This article explores the relationships among factor market rivalry, factor market myopia, and strategic blind spots in the context of the labor market for truck drivers. Levitt (1960) developed the concept of market myopia to explain how managers often overlooked key competitors in product markets. Trucking managers might do the same thing in looking at competition for truck drivers. Factor market myopia and strategic blind spots help to explain how this happens, and how it becomes more severe in the context of factor market rivalry. In the trucking industry, factor market myopia and strategic blind spots may mean that managers overlook competition for workers who not only can drive trucks, but can also do many other jobs. We find that the labor market for truck drivers offers important lessons on the practical and theoretical ways in which these ideas interact.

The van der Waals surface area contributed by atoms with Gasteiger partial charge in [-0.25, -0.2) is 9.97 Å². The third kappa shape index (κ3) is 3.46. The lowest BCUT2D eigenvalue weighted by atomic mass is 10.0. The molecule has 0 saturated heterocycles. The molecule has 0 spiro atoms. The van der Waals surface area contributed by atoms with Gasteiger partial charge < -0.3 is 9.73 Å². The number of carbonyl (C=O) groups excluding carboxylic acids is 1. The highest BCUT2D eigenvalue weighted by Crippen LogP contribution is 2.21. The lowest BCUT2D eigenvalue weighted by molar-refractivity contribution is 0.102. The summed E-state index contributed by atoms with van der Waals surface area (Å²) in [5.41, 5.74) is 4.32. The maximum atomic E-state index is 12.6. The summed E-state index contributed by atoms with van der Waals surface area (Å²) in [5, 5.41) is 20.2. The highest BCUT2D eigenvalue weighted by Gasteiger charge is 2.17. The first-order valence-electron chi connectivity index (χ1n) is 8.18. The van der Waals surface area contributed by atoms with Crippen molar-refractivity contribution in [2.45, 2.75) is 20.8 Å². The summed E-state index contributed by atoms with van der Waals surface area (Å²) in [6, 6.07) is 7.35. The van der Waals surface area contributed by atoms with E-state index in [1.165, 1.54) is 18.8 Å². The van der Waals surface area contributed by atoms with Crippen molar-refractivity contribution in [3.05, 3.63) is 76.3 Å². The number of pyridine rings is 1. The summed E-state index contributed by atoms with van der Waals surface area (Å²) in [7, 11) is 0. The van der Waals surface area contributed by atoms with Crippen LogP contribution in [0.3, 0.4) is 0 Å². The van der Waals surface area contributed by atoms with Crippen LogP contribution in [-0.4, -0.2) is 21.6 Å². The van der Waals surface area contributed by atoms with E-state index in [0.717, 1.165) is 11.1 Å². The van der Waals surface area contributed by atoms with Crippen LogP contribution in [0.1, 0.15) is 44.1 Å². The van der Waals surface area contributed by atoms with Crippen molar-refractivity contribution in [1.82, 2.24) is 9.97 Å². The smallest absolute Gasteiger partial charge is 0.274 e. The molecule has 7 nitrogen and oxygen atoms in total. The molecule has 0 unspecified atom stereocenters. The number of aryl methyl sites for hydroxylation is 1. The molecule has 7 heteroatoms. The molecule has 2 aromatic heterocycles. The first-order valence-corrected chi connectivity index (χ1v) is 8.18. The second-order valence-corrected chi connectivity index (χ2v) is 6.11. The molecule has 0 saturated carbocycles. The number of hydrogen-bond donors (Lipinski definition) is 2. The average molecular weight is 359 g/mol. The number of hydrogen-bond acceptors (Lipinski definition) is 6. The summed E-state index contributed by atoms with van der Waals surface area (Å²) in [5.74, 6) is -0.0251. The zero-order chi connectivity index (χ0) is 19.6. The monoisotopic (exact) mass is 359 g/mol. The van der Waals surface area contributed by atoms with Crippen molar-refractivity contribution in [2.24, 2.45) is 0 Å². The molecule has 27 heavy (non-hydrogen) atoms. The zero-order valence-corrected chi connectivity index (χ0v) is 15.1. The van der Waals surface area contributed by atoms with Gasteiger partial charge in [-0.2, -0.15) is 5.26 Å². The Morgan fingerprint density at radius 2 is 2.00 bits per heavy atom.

LeMay, Stephen A.; McMahon, Dave; Batchelor, John; and Keller, Batchelor
"Factor Market Rivalry, Factor Market Myopia, and Strategic Blind Spots: The Case Of The Truck Driver Labor Market,"
Journal of Transportation Management: Vol. 31:
1, Article 4.
Available at: https://digitalcommons.wayne.edu/jotm/vol31/iss1/4